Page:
Sometimes luxury isn’t about having the most extravagant or unique feature but instead is established by delivering the same amenities, quality and technology as larger, more expensive models in a brand’s lineup. That’s what the redesigned 2019 Audi Q3 subcompact luxury SUV does, putting Audi’s smallest SUV in a good position to take on class newcomers like the Volvo XC40 and Lexus UX. At Audi’s invitation we traveled to Nashville, Tenn., to see what the new Q3 is like to drive. (Per our ethics policy, Cars.com pays for its own airfare and lodging at such automaker-sponsored events.)
Larger than its predecessor in all key measurements, the Q3 comes standard with all-wheel drive and a 228-horsepower, turbocharged 2.0-liter four-cylinder engine that works with an eight-speed automatic transmission. It went on sale earlier this month with a starting price of $35,695, including a $995 destination charge. I tested a Q3 S Line Premium Plus model with an as-tested price of $43,295.
The Q3’s drivetrain makes decent power that’s good enough to prevent the SUV from feeling sluggish, but it’s not strong enough to make the Q3 feel quick. The T5 version of the XC40 and the BMW X2, by comparison, deliver gutsier acceleration while the UX 200 feels the slowest of the group.
Helping the Q3 considerably is its responsive automatic transmission; the gearbox willingly kicks down under part and full throttle to make the most of the engine’s power, and the transmission makes smooth, predictable shifts.
Audi Drive Select is standard and includes five selectable driving modes: Comfort, Auto, Dynamic, Individual and Off-Road. The Comfort setting doesn’t help the drivetrain’s cause; gas pedal response is lazy, which makes the modestly powered four-cylinder seem even more lethargic. Selecting the Sport setting, however, heightens gas pedal response without making it feel too jumpy.
The EPA rates the Q3 at 19/27/22 mpg city/highway/combined, which trails comparable versions of the BMW X1 (25 mpg combined) and XC40 (26 mpg combined). The UX 200, which comes only with front-wheel drive, is way in front with a rating of 33 mpg combined. The Q3 does take regular gas, which is something of an equalizer according to the EPA’s fuel-cost estimates (the X1 and XC40 use premium).
Many small SUVs aren’t that enjoyable to drive on the highway, but the Q3 doesn’t fall into that camp. It’s stable and poised with the confidence-inspiring feel of a larger vehicle. Light-effort steering is direct and precise, which adds to the Q3’s highway manners. Get above 65 mph, however, and wind and road noise intrude.
All Q3s have a fixed suspension, but the SUV comes with a choice of wheels: standard 18-inch alloy wheels with all-season tires, available 19-inch wheels with all-seasons or 20-inch wheels with summer tires. Our Q3 had the 19-inch wheels, and the mostly smooth roads and highways in and around Nashville didn’t do a lot to test the setup’s ride comfort. However, the few stretches of rough pavement we did encounter produced a firm, bumpy ride.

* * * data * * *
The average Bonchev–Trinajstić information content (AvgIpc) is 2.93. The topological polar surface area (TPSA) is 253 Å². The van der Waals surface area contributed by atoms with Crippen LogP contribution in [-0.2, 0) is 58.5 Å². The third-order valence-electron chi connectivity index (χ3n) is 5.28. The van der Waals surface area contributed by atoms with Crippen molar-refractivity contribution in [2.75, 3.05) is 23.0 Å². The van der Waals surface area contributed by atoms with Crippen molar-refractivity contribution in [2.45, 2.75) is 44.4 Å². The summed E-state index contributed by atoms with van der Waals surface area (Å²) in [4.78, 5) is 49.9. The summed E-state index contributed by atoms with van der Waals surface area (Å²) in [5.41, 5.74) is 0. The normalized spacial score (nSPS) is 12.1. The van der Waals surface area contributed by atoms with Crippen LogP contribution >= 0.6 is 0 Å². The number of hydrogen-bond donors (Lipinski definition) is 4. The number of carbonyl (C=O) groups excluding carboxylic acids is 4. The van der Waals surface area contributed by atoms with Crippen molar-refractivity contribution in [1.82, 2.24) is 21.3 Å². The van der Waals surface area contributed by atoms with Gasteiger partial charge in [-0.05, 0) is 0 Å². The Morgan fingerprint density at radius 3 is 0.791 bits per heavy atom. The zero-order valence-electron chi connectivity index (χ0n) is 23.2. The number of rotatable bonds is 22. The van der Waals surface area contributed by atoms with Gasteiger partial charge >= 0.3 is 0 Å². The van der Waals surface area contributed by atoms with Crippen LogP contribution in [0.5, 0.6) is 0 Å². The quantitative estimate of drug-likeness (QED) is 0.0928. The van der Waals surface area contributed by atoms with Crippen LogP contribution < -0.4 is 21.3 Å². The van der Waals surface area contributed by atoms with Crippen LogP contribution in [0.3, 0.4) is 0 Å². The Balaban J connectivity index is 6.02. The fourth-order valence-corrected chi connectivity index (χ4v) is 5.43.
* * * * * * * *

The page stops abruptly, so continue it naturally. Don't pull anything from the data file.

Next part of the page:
The Q3 didn’t much care for the winding country roads that made up most of our route. Tossing it into a corner induced moderate body roll, but worse than that revealed the SUV’s nose-heavy feel. Unlike the X2, the Q3 doesn’t urge you to drive faster. Selecting Sport mode tightens the steering a bit, which improves cornering feel, but it doesn’t change the sense that the Q3 is more at home cruising on the highway than tackling backroads.
More From Cars.com:
- 2019 Audi Q3 Is Bigger, Wiser and More Practical
- First Drive: 2018 BMW X2 Makes a Better Second Impression
- Battle of the X’s: Is the BMW X2 the Anti-Volvo XC40?
- 2019 Lexus UX 200 First Drive: Missing a Solid User Experience
- Real-World Gas Mileage for 2019 Lexus UX Not What U Might X-pect
The Q3’s cabin doesn’t break any new ground from a design or technology standpoint, but it’s successful because it feels just as nice as the interiors of Audi’s compact Q5 and three-row Q7 SUVs. There are a few areas that have slightly lower-grade trim, like the slab of plastic where the center console meets the dashboard, but the materials and controls otherwise look and feel as nice as what’s in the Q3’s larger siblings.
The defining elements of the Q3’s cabin are its digital instrument cluster and center touchscreen, both of which are standard. A $2,000 Navigation Package upsizes both screens and adds Audi’s Virtual Cockpit technology. Virtual Cockpit lets you customize the appearance of the cluster and brings Google Maps satellite imagery to the instrument panel. Other standard features include Android Auto and Apple CarPlay smartphone connectivity, dual-zone automatic air conditioning, a panoramic moonroof and a power liftgate.
Heated leather front bucket seats are also standard, and they were comfortable for a day of driving. The side bolsters of the regular seats don’t do much to hold you in place in corners, but the Q3 S Line’s available Sport Interior Package includes sport seats with more substantial side bolsters.
The Q3’s backseat is more comfortable than you might expect. The 40/20/40-split bench seat slides forward and backward, and the backrest reclines. Headroom is good, and the panoramic moonroof helps the space feel airier.
In the Market
Luxury brands have long used compact sedans to court new buyers, but in a market revolving more and more around SUVs, it’s models like the Q3 that’ll increasingly become consumers’ introduction to luxury brands. For Audi, the new Q3 makes a good first impression overall, and it should appeal to both first-time luxury buyers and shoppers wanting to downsize from a larger luxury vehicle.
Cars.com’s Editorial department is your source for automotive news and reviews. In line with Cars.com’s long-standing ethics policy, editors and reviewers don’t accept gifts or free trips from automakers. The Editorial department is independent of Cars.com’s advertising, sales and sponsored content departments.